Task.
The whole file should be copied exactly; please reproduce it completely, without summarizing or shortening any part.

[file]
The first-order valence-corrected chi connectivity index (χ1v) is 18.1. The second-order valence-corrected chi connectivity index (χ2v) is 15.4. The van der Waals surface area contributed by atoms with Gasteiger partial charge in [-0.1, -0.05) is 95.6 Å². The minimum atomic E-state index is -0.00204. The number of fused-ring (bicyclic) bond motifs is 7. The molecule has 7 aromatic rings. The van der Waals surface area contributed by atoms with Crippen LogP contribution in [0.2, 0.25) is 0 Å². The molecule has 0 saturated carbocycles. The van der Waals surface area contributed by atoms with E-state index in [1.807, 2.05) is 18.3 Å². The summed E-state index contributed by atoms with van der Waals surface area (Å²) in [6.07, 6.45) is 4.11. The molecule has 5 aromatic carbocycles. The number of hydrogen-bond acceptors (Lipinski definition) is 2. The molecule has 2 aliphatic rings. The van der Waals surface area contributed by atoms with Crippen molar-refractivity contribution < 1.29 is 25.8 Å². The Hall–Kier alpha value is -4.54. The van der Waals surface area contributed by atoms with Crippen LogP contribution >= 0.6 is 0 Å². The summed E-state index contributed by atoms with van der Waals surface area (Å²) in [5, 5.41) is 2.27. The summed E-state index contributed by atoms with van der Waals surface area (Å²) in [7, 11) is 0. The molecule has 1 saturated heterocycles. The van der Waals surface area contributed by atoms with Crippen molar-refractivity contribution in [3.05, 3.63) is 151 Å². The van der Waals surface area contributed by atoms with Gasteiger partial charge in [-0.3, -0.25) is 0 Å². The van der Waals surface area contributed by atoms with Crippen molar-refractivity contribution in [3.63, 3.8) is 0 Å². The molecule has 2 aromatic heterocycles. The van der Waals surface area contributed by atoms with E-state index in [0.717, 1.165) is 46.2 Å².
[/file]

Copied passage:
The first-order valence-corrected chi connectivity index (χ1v) is 18.1. The second-order valence-corrected chi connectivity index (χ2v) is 15.4. The van der Waals surface area contributed by atoms with Gasteiger partial charge in [-0.1, -0.05) is 95.6 Å². The minimum atomic E-state index is -0.00204. The number of fused-ring (bicyclic) bond motifs is 7. The molecule has 7 aromatic rings. The van der Waals surface area contributed by atoms with Crippen LogP contribution in [0.2, 0.25) is 0 Å². The molecule has 0 saturated carbocycles. The van der Waals surface area contributed by atoms with E-state index in [1.807, 2.05) is 18.3 Å². The summed E-state index contributed by atoms with van der Waals surface area (Å²) in [6.07, 6.45) is 4.11. The molecule has 5 aromatic carbocycles. The number of hydrogen-bond acceptors (Lipinski definition) is 2. The molecule has 2 aliphatic rings. The van der Waals surface area contributed by atoms with Crippen molar-refractivity contribution < 1.29 is 25.8 Å². The Hall–Kier alpha value is -4.54. The van der Waals surface area contributed by atoms with Crippen LogP contribution >= 0.6 is 0 Å². The summed E-state index contributed by atoms with van der Waals surface area (Å²) in [5, 5.41) is 2.27. The summed E-state index contributed by atoms with van der Waals surface area (Å²) in [7, 11) is 0. The molecule has 1 saturated heterocycles. The van der Waals surface area contributed by atoms with Crippen molar-refractivity contribution in [3.05, 3.63) is 151 Å². The van der Waals surface area contributed by atoms with Gasteiger partial charge in [-0.3, -0.25) is 0 Å². The van der Waals surface area contributed by atoms with Crippen molar-refractivity contribution in [3.63, 3.8) is 0 Å². The molecule has 2 aromatic heterocycles. The van der Waals surface area contributed by atoms with E-state index in [0.717, 1.165) is 46.2 Å².